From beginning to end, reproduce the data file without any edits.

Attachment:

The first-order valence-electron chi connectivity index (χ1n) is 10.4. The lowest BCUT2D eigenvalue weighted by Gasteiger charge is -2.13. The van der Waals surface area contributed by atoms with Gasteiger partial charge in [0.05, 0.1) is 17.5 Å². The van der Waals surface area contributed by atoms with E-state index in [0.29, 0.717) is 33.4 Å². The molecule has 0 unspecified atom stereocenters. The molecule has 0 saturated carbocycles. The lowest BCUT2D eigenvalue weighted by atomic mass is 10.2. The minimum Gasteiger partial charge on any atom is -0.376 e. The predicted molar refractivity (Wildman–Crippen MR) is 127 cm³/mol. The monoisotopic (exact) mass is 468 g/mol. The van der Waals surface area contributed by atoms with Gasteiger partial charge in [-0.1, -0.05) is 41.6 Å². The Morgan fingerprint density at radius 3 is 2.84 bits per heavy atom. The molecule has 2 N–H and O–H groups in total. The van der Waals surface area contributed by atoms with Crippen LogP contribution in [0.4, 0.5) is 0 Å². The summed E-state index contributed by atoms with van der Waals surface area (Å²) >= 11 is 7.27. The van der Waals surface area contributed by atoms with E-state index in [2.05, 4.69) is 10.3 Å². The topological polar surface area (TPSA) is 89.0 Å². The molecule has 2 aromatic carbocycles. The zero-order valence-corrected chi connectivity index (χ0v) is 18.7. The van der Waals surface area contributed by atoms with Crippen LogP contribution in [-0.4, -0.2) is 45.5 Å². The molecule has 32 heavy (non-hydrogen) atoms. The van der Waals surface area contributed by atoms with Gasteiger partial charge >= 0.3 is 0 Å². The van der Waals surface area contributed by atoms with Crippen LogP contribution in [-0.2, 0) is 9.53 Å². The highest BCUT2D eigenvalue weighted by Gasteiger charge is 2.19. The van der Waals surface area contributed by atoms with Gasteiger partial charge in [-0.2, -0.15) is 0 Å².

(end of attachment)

The first-order valence-electron chi connectivity index (χ1n) is 10.4. The lowest BCUT2D eigenvalue weighted by Gasteiger charge is -2.13. The van der Waals surface area contributed by atoms with Gasteiger partial charge in [0.05, 0.1) is 17.5 Å². The van der Waals surface area contributed by atoms with E-state index in [0.29, 0.717) is 33.4 Å². The molecule has 0 unspecified atom stereocenters. The molecule has 0 saturated carbocycles. The lowest BCUT2D eigenvalue weighted by atomic mass is 10.2. The minimum Gasteiger partial charge on any atom is -0.376 e. The predicted molar refractivity (Wildman–Crippen MR) is 127 cm³/mol. The monoisotopic (exact) mass is 468 g/mol. The van der Waals surface area contributed by atoms with Gasteiger partial charge in [-0.1, -0.05) is 41.6 Å². The Morgan fingerprint density at radius 3 is 2.84 bits per heavy atom. The molecule has 2 N–H and O–H groups in total. The van der Waals surface area contributed by atoms with Crippen LogP contribution in [0.4, 0.5) is 0 Å². The summed E-state index contributed by atoms with van der Waals surface area (Å²) >= 11 is 7.27. The van der Waals surface area contributed by atoms with E-state index in [2.05, 4.69) is 10.3 Å². The topological polar surface area (TPSA) is 89.0 Å². The molecule has 2 aromatic carbocycles. The zero-order valence-corrected chi connectivity index (χ0v) is 18.7. The van der Waals surface area contributed by atoms with Crippen LogP contribution in [-0.4, -0.2) is 45.5 Å². The molecule has 32 heavy (non-hydrogen) atoms. The van der Waals surface area contributed by atoms with Gasteiger partial charge >= 0.3 is 0 Å². The van der Waals surface area contributed by atoms with Crippen LogP contribution in [-0.2, 0) is 9.53 Å². The highest BCUT2D eigenvalue weighted by Gasteiger charge is 2.19. The van der Waals surface area contributed by atoms with Gasteiger partial charge in [-0.2, -0.15) is 0 Å².